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A Mediational-Hierarchical Model of Sexual Aggression
Unformatted Document Text:  A Mediational-Hierarchical Model of Sexual Aggression Page 8 of 23 concern for others (e.g., "I often have tender concerned feelings for people less fortunate than me.") Pornography Consumption Pornography is generally defined here as Playboy, Penthouse and Hustler magazines. Subjects indicated on a 5-point scale ranging from “never” to “every issue” how often they read from a list of 15 magazines, 11 of which were general interest magazines, 4 of which were the sexually explicit magazines mentioned above. Malamuth, Addison & Koss (2000) recommend that a general operational definition of pornography is best to avoid issues of interpretation by the subject and the experimenter, and demand-effects based on what the experimenter thinks pornography does or does not do. Furthermore, the concrete and objective operational definition of the scale’s maximum level as “every issue” was a refinement over the subjective wording used in (Malamuth, Addison & Koss, 2000), which indicated the maximum based on the subjects perception of “very frequently.” Sexual Aggression Sexual Experiences Survey for Males, (SES). 10 items. The “perpetrator” version of this questionnaire (Koss & Dinero, 1988; Koss & Gidycz, 1985; Koss & Oros, 1982) asks male participants to report whether they have engaged in various sexual behaviors; specifically, it asks males to report their history of sexual aggression, including coercive and assaultive sexual behaviors legally within the definition of rape. Participants in this study were asked how many times they had engaged in each act, and responded on a five point scale ranging from “0 times” to “more than 4 times.” This response format differs from the original dichotomous format used in Malamuth et al. 1995, and was intended to yield more sensitive differentiation in the range of sexual aggression. Participants’ histories of sexual aggression (including sexual coercion and sexual assault) were calculated as a total frequency score. Statistical Procedures Structural equation modeling was used for its combination of aspects of both “factor analysis” and “path analysis.” For example, SEM enabled us to ‘capture’ the shared variance within the facets of the “General Hostility” construct (irritability, low-empathy, negative masculinity). Structural equation modeling also enabled us to fully explore the mediation effects between factors and the dependent variable of sexual aggression. Finally, the relationship among higher order factors could be included in the model and organized within a hierarchical framework. The degree to which the level of organization used was appropriate or not was indicated by statistical tests. Results Descriptive statistics and intercorrelations among variables can be found in the Appendix.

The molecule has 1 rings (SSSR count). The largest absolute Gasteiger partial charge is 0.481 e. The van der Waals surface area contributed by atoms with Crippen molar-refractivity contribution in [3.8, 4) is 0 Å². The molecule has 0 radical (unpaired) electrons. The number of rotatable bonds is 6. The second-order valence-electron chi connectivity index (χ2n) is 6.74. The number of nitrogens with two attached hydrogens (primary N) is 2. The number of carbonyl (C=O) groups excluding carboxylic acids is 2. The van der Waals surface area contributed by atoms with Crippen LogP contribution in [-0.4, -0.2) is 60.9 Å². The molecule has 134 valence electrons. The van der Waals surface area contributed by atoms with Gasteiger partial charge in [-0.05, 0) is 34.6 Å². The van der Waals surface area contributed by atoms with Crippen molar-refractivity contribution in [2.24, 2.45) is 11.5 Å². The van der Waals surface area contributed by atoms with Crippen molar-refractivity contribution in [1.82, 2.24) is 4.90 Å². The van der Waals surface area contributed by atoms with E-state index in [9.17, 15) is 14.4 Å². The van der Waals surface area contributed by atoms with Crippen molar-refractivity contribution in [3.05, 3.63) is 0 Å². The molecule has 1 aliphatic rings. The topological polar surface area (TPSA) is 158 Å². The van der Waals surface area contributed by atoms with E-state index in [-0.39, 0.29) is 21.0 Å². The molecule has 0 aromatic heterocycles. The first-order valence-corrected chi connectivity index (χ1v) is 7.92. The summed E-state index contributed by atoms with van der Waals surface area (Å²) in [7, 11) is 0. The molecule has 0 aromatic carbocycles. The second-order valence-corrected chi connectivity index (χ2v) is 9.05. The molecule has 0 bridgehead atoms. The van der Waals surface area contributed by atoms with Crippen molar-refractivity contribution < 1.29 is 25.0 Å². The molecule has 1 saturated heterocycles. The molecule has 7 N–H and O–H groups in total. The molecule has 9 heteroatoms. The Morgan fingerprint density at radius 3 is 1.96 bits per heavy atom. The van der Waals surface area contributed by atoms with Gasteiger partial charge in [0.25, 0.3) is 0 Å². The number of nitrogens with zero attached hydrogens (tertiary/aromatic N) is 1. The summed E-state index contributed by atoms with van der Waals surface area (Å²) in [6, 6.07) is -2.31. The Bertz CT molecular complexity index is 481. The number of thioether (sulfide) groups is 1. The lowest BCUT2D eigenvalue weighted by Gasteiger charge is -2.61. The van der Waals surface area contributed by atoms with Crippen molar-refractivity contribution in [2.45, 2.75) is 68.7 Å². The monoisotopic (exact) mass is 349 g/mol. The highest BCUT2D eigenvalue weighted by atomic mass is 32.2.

Authors: vega, vanessa. and Malamuth, Neil.
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A Mediational-Hierarchical Model of Sexual Aggression
Page 8 of 23
concern for others (e.g., "I often have tender concerned feelings for people less
fortunate than me.")
Pornography Consumption

Pornography is generally defined here as Playboy, Penthouse and Hustler magazines.
Subjects indicated on a 5-point scale ranging from “never” to “every issue” how often
they read from a list of 15 magazines, 11 of which were general interest magazines, 4
of which were the sexually explicit magazines mentioned above. Malamuth, Addison
& Koss (2000) recommend that a general operational definition of pornography is
best to avoid issues of interpretation by the subject and the experimenter, and
demand-effects based on what the experimenter thinks pornography does or does not
do. Furthermore, the concrete and objective operational definition of the scale’s
maximum level as “every issue” was a refinement over the subjective wording used
in (Malamuth, Addison & Koss, 2000), which indicated the maximum based on the
subjects perception of “very frequently.”
Sexual Aggression

Sexual Experiences Survey for Males, (SES). 10 items. The “perpetrator” version of
this questionnaire (Koss & Dinero, 1988; Koss & Gidycz, 1985; Koss & Oros, 1982)
asks male participants to report whether they have engaged in various sexual
behaviors; specifically, it asks males to report their history of sexual aggression,
including coercive and assaultive sexual behaviors legally within the definition of
rape. Participants in this study were asked how many times they had engaged in each
act, and responded on a five point scale ranging from “0 times” to “more than 4
times.” This response format differs from the original dichotomous format used in
Malamuth et al. 1995, and was intended to yield more sensitive differentiation in the
range of sexual aggression. Participants’ histories of sexual aggression (including
sexual coercion and sexual assault) were calculated as a total frequency score.

Statistical Procedures

Structural equation modeling was used for its combination of aspects of both “factor
analysis” and “path analysis.” For example, SEM enabled us to ‘capture’ the shared
variance within the facets of the “General Hostility” construct (irritability, low-empathy,
negative masculinity). Structural equation modeling also enabled us to fully explore the
mediation effects between factors and the dependent variable of sexual aggression.
Finally, the relationship among higher order factors could be included in the model and
organized within a hierarchical framework. The degree to which the level of organization
used was appropriate or not was indicated by statistical tests.
Results

Descriptive statistics and intercorrelations among variables can be found in the Appendix.


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